- I’m hearing and listening to all the information the doctors give me. It would be easy to focus on only the worrying details, but the reality is that my test numbers are going to bounce around a bit. When the doctors and nurses express concern about an indicator or test, I ask about the best course of action and I follow those instructions. There are several indicators that have consistently improved, while others spike and drop, and others decline. I chose this hospital because of its wonderful reputation and the excellent treatment I’ve received in the past. If I didn’t trust the hospital and its staff, then I shouldn’t have come here. The doctors and nurses have been responsive, caring, and thoughtful, and they haven’t rushed through anything, including answering my questions or those of my loved ones on the phone. Having all the information not only gives me a realistic perspective on my situation, but also helps me keep my emotions in check.
- I’m still me. Amid x-rays and blood draws and IV antibiotics, I’m still me. When friends and family asked how they could help, I requested pictures of their pets (preferably dogs) and each image brings a smile to my face. When my nurses come into my room and ask how I’m feeling, I often crack jokes or offer a sarcastic reply, to which we both laugh. One is that I’m “still working” on figuring out which symptoms I need to complain about to get a George Clooney-lookalike doctor in here. I’m still giving those close to me grief about anything I can, and Ritz (currently in the care of a friend I trust) is always on my mind. I’m not doing full sessions with my patients yet (my pneumonia doesn’t allow talking for long periods – a relief to some who have met me!) but I’m doing short check-ins, and I have a trusted colleague covering for me if a patient needs more immediate attention. I’m carrying on with my responsibilities as best I can. I’m still planning to attend a work conference in July, and I continue to research a potential trip to Kenya in February 2021.
I don’t know what my future looks like, but I remain hopeful based on my choice to seek medical attention immediately at a reputable hospital, and to follow the recommendations of my doctors. Frequently when I’m in the second or third session with new patients who have anxiety over what they’re struggling with and why they can’t fix it themselves, I tell them I’ve figured out their problem. As their eyes widen, I describe that there’s a clinical term for what’s wrong with them: they’re human. I usually get a smile or a small laugh from that, and then we talk about the realities of being human, including making mistakes, having regrets, and dealing with uncertainty.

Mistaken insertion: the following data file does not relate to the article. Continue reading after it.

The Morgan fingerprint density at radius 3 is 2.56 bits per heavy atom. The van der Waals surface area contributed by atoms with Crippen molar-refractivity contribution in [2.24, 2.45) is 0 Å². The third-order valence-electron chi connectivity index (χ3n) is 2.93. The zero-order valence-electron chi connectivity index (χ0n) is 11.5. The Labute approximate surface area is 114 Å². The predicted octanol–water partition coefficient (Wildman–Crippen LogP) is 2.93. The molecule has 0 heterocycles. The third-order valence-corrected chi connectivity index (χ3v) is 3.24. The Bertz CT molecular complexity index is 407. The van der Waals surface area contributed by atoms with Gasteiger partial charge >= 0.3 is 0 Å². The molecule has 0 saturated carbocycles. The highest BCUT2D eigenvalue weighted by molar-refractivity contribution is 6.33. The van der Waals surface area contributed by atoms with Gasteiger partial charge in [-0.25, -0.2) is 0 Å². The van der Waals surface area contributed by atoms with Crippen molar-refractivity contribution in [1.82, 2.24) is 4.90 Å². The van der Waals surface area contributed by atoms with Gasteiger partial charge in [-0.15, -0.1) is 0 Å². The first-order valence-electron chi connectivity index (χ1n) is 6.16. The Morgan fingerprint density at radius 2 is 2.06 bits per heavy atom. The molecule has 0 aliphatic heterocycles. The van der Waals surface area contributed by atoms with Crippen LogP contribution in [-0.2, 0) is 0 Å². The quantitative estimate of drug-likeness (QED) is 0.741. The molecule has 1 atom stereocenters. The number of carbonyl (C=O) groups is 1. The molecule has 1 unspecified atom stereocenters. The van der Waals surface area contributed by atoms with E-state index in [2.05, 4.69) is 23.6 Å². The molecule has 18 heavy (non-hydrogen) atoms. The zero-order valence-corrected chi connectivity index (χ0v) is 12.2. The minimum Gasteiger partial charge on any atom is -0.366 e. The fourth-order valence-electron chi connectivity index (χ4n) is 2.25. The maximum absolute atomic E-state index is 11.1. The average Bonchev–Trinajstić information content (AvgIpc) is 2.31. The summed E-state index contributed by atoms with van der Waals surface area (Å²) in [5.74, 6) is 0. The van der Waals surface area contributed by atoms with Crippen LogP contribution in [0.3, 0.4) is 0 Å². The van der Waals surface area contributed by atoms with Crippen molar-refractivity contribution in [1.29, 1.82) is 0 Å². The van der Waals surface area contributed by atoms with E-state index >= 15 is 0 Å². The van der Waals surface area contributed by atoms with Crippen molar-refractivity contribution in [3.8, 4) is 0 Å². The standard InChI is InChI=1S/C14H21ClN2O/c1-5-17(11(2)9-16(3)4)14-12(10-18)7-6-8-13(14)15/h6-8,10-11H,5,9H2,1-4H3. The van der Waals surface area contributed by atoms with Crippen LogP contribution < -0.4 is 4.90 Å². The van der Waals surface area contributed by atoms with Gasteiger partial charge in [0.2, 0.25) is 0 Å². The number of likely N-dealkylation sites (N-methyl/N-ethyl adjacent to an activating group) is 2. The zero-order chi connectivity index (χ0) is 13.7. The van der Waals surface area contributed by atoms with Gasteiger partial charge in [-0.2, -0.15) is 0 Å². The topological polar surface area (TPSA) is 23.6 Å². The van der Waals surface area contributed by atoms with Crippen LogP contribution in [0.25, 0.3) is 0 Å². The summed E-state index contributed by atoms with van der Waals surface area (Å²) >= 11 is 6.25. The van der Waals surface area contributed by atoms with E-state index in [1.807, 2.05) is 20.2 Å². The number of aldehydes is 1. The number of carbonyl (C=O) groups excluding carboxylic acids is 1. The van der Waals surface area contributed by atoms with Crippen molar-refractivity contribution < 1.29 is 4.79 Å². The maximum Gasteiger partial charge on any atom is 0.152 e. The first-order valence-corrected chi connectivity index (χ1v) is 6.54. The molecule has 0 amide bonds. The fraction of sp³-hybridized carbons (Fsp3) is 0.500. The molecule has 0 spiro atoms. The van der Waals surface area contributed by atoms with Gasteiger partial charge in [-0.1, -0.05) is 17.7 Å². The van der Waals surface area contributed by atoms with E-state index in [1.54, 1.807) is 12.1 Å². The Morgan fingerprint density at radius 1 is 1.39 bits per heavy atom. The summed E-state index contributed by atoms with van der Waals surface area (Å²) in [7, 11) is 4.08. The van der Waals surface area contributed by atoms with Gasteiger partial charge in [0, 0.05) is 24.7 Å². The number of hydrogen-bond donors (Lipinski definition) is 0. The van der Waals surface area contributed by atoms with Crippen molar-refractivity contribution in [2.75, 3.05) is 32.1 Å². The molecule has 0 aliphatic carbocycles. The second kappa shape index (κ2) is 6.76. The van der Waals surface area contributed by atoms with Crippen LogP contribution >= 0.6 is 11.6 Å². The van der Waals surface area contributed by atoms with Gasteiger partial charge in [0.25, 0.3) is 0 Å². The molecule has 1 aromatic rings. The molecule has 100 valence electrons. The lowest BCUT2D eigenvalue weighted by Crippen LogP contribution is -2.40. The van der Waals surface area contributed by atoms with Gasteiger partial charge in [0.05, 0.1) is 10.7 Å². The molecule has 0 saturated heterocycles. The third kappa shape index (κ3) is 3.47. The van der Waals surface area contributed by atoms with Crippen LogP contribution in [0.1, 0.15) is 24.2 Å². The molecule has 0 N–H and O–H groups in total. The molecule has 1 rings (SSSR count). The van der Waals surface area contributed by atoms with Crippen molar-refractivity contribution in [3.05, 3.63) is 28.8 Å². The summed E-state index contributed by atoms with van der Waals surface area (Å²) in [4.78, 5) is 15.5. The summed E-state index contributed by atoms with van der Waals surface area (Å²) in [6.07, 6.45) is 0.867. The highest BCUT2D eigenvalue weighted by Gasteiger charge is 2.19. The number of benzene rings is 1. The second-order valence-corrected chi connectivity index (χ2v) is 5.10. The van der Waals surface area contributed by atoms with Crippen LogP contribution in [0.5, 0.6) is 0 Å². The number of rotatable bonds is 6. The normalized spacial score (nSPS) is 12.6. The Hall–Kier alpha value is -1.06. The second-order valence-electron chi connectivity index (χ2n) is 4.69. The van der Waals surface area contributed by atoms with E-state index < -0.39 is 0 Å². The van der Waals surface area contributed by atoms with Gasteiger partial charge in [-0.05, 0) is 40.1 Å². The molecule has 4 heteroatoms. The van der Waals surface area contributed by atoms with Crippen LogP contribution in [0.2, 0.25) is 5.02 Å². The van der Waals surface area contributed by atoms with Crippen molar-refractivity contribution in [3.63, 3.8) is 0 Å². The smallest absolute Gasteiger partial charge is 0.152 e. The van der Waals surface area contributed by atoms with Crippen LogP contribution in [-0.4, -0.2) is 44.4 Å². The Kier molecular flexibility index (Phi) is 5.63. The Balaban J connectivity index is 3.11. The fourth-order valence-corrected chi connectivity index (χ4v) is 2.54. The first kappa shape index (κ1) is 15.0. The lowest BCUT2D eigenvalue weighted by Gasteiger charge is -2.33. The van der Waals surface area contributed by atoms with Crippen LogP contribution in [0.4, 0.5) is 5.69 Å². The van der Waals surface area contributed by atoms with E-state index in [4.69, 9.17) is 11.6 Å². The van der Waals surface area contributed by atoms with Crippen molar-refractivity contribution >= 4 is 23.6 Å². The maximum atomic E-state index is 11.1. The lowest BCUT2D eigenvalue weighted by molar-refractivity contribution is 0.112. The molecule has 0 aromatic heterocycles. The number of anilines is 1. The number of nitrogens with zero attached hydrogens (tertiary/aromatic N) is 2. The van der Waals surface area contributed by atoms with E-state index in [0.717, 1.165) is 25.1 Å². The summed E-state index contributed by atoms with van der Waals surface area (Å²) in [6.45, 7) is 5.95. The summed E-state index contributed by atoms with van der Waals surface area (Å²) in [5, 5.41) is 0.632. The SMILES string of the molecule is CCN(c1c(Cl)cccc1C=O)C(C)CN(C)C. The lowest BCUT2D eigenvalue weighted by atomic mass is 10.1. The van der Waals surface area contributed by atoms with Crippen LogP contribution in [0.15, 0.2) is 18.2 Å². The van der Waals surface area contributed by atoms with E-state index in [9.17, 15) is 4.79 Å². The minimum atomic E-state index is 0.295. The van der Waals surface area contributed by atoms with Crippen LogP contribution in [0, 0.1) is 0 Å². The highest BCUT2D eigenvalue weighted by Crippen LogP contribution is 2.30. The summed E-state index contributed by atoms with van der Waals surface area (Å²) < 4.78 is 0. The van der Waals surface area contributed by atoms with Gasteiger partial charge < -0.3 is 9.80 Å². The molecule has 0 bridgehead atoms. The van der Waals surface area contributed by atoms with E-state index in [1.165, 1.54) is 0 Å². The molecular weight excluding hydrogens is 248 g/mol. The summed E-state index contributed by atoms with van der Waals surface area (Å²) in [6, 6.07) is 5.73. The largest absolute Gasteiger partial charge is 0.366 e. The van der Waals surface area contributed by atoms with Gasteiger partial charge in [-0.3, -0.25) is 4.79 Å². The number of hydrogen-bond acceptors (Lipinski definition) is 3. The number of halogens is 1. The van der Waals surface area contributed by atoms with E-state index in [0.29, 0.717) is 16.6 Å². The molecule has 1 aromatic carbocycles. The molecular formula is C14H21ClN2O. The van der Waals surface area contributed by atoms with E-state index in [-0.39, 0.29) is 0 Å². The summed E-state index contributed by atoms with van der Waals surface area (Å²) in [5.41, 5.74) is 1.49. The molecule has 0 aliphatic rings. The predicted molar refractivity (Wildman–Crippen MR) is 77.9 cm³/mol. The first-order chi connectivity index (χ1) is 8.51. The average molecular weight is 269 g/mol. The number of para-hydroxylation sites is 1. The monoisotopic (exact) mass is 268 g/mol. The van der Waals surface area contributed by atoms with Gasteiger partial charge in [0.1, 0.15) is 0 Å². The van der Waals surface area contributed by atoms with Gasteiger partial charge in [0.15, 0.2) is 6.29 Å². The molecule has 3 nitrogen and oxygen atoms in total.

Of course, being an anxiety therapist likely reduces my own anxiety about my current condition. However, this isn’t because of some secret technique that cognitive behavioral therapists are hiding. On the contrary, we’re teaching it to our patients every day. Being a CBT therapist doesn’t mean I don’t experience fear, sadness, or helplessness; it means I know how to accept these things and nonetheless continue on. This combined with hope, laughter, and an incredible support system gives me a realistic perspective on my life – my best life – moving forward.
About the Author
Stephanie Woodrow, LCPC, NCC has a private practice in the Washington, D.C. area specializing in the treatment of adults with anxiety disorders, obsessive-compulsive disorder, and related disorders. Stephanie has participated in an advanced forum through the IOCDF’s Behavior Therapy Training Institute and was named an Emerging Leader by ADAA. She previously served as chair of ADAA’s Early Career Professionals and Students SIG and is actively involved in the OCD and Related Disorders and Social Anxiety SIGs as well as serving on the Membership Committee.